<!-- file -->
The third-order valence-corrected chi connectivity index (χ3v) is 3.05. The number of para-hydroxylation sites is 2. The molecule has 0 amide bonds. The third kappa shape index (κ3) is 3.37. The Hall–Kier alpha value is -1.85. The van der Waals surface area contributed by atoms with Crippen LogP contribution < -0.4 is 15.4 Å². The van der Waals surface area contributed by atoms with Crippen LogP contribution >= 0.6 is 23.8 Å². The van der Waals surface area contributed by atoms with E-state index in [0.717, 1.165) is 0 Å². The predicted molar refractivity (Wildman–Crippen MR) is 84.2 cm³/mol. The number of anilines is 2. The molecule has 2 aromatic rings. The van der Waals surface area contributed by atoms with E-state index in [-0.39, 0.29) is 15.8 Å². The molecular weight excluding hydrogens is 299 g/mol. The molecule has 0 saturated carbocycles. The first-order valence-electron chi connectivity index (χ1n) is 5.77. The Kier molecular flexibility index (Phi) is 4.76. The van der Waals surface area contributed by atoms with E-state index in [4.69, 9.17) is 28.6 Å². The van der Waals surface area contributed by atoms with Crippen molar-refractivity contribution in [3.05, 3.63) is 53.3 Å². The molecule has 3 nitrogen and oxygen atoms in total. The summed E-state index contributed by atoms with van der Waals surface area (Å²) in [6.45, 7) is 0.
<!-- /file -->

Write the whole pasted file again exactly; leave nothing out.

The third-order valence-corrected chi connectivity index (χ3v) is 3.05. The number of para-hydroxylation sites is 2. The molecule has 0 amide bonds. The third kappa shape index (κ3) is 3.37. The Hall–Kier alpha value is -1.85. The van der Waals surface area contributed by atoms with Crippen LogP contribution < -0.4 is 15.4 Å². The van der Waals surface area contributed by atoms with Crippen LogP contribution >= 0.6 is 23.8 Å². The van der Waals surface area contributed by atoms with E-state index in [0.717, 1.165) is 0 Å². The predicted molar refractivity (Wildman–Crippen MR) is 84.2 cm³/mol. The number of anilines is 2. The molecule has 2 aromatic rings. The van der Waals surface area contributed by atoms with E-state index in [-0.39, 0.29) is 15.8 Å². The molecular weight excluding hydrogens is 299 g/mol. The molecule has 0 saturated carbocycles. The first-order valence-electron chi connectivity index (χ1n) is 5.77. The Kier molecular flexibility index (Phi) is 4.76. The van der Waals surface area contributed by atoms with E-state index in [4.69, 9.17) is 28.6 Å². The van der Waals surface area contributed by atoms with Crippen molar-refractivity contribution in [3.05, 3.63) is 53.3 Å². The molecule has 3 nitrogen and oxygen atoms in total. The summed E-state index contributed by atoms with van der Waals surface area (Å²) in [6.45, 7) is 0.